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Jamaica Plain potter an unlikely businessman

Jeremy Ogusky went from public health studies to the Peace Corps to a job at Harvard before a layoff landed him in the business of pottery

Jeremy Ogusky produces all of his products in the basement of his home.
Jeremy Ogusky produces all of his products in the basement of his home. LANE TURNER/GLOBE STAFF/Globe Staff

Working out of the basement of his Jamaica Plain house, Jeremy Ogusky is a one-man factory.

Each year, Ogusky, 38, cranks out thousands of plates, mugs, bowls, and pickling crocks for the kitchen retail giant Williams-Sonoma and about a dozen Boston-area restaurants. He does it all with clay molds and his lone electric potter’s wheel, not far from the washer and dryer.

“It’s not art,” said Ogusky, who wears glasses and wraps his long hair in a bun. “I’m not interested in making pieces that are very highly decorated or for a gallery.”

Ogusky, who trained at Haystack Mountain School of Crafts in Deer Isle, Maine, has worked as a full-time, professional potter since 2009, accelerating production in more recent years after Williams-Sonoma discovered his fermentation crocks — clay vessels used to turn cabbage into sauerkraut, cure olives, or make pickles.

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Today, his customers also include the Boston restaurants Townsman, Grill 23, and Yvonne. Chefs descend to Ogusky’s basement for design consultations, and Ogusky personally delivers his handiwork, sometimes by bicycle and sometimes in his 2008 Subaru Forrester. Sometimes his work arrives still warm from the kiln.

Williams-Sonoma is one of Jeremy Ogusky’s main customers, along with several restaurants.
Williams-Sonoma is one of Jeremy Ogusky’s main customers, along with several restaurants.Lane Turner/Globe Staff

Juan Pedrosa, Yvonne’s executive chef, said he met Ogusky several times to discuss and tweak the designs and style of plates for the restaurant, which opened in October. They settled on rustic rimmed plates, large and small, in sea-glass hues of blue and green, each slightly different because of the way it comes off Ogusky’s wheel.

“We could put food on any plate,” Pedrosa said. “But sometimes, when the project is very personal, you want the best, you want the most talented people around you. Jeremy is extremely talented.”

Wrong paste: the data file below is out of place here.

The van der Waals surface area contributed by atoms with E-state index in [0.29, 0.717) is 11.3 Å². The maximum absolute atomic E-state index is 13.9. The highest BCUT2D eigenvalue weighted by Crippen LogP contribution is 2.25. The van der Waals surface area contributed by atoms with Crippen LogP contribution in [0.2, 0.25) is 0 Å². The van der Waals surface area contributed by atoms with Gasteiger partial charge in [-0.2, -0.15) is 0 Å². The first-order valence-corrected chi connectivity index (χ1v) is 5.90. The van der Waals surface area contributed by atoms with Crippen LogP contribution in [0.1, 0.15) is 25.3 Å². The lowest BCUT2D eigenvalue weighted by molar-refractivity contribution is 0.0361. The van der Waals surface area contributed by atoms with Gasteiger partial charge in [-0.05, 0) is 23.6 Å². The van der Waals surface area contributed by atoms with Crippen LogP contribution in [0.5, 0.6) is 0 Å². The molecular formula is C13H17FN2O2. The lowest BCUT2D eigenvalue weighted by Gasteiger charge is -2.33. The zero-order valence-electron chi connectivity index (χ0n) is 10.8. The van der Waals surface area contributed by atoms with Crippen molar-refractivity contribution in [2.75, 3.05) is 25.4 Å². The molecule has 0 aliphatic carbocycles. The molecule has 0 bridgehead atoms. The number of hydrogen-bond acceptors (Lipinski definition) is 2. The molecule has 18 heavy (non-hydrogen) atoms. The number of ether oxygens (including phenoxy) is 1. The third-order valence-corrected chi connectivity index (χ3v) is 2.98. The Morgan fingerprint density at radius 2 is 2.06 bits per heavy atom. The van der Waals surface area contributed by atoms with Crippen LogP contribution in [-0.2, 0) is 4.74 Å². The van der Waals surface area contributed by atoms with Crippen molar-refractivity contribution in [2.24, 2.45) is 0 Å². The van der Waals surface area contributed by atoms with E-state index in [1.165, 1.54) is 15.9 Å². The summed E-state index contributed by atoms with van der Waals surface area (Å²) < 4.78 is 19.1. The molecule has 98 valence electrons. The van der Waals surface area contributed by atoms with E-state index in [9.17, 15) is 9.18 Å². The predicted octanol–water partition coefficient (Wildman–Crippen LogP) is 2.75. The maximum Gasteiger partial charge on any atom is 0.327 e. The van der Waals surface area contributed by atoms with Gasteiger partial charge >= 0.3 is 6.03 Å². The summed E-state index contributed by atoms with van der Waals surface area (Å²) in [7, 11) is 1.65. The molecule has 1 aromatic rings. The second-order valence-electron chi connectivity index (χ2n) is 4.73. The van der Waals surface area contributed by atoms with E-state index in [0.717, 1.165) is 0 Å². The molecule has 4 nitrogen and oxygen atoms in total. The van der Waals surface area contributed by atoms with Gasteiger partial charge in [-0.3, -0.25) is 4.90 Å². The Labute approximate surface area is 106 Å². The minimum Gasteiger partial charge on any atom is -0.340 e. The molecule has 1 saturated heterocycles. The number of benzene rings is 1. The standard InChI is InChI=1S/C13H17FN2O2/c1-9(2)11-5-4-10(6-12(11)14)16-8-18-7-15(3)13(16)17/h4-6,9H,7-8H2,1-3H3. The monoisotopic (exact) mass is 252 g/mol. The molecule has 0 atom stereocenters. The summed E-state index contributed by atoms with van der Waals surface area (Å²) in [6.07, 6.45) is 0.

Ogusky admits he’s an unlikely businessman. He hasn’t analyzed sales of his creations, other than knowing he creates about 50 fermenting pots a month for Williams-Sonoma and sold about $100,000 in goods last year.

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Pottery was an unexpected career path for Ogusky. He grew up in Michigan, the son of a psychologist and a social worker, and received a master’s degree in public health from Boston University in 2001. For two years, he served in the Peace Corps, working in Lesotho in southern Africa on AIDS prevention and awareness.

Last year, Ogusky sold about $100,000 worth of goods, he said.
Last year, Ogusky sold about $100,000 worth of goods, he said. Lane Turner/Globe Staff/Globe Staff

He later moved to Ecuador, where he taught public health to visiting US college students and apprenticed under a potter in his free time.

He returned to Boston in 2009 when his wife, Siiri Morley, landed a scholarship at the Heller School for Social Policy and Management at Brandeis University. (She now runs the Boston nonprofit Strong Women, Strong Girls, a mentoring program.)

A few months later, he was laid off from a job as a program manager at Harvard’s Global Health Institute, a university network that aims to improve health care globally.

He decided to change course.

“I had never lost a job before, and for me, it was a shock,” he said. “My wife said, ‘Maybe this is an opportunity.’ ”

After taking a few weeks off, he enrolled in a course for professional potters at Haystack Mountain School, with the idea of turning his hobby into a livelihood.

He began working out of an 8-foot by 8-foot booth at a community pottery studio in Brookline, mostly alongside retirees who undertook casual pottery projects. When the author of the “Art of Fermentation” (a guide to home fermentation that won a James Beard Foundation award in 2013) featured one of Ogusky’s crocks, someone at Williams-Sonoma took notice.

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Friends who are restaurateurs also began calling him, asking for custom tableware.

For Woods Hill Table in West Concord, he made custom salt and lard bowls, chunky and glazed on the inside. For Townsman, he crafted flat plates reminiscent of an artists’ palette.

Ogusky said he likes working with restaurants when they are opening because their budgets are flush. And he likes working with chefs, because they are both creative and pragmatic, qualities he uses to describe himself — and his work.

Owning his own business, he said, is far more work than a full-time job.

He’s not looking to start a catalog or to mass- produce items, but said he’d like to hire an intern to reduce his workload. He made 600 fermentation crocks last year for Williams-Sonoma, each taking a hour to make. The retailer sells them for $100 each; Ogusky gets less than half.

Williams-Sonoma and restaurants each account for about one-third of his sales. The remaining third comes through online sales and craft fairs. Recently, a soon-to-open Manhattan restaurant called Rouge Tomate ordered 150 pieces.

The hard work, however, is not without fun. Ogusky occasionally invites friends, including chefs, to come over to throw and smash defective dishes against his basement’s wall.

Owning his own business, Ogusky said, is far more work than a full-time job.
Owning his own business, Ogusky said, is far more work than a full-time job. Lane Turner/Globe Staff/Globe Staff

Megan Woolhouse can be reached at megan.woolhouse@globe.com.
Follow her on Twitter @megwoolhouse.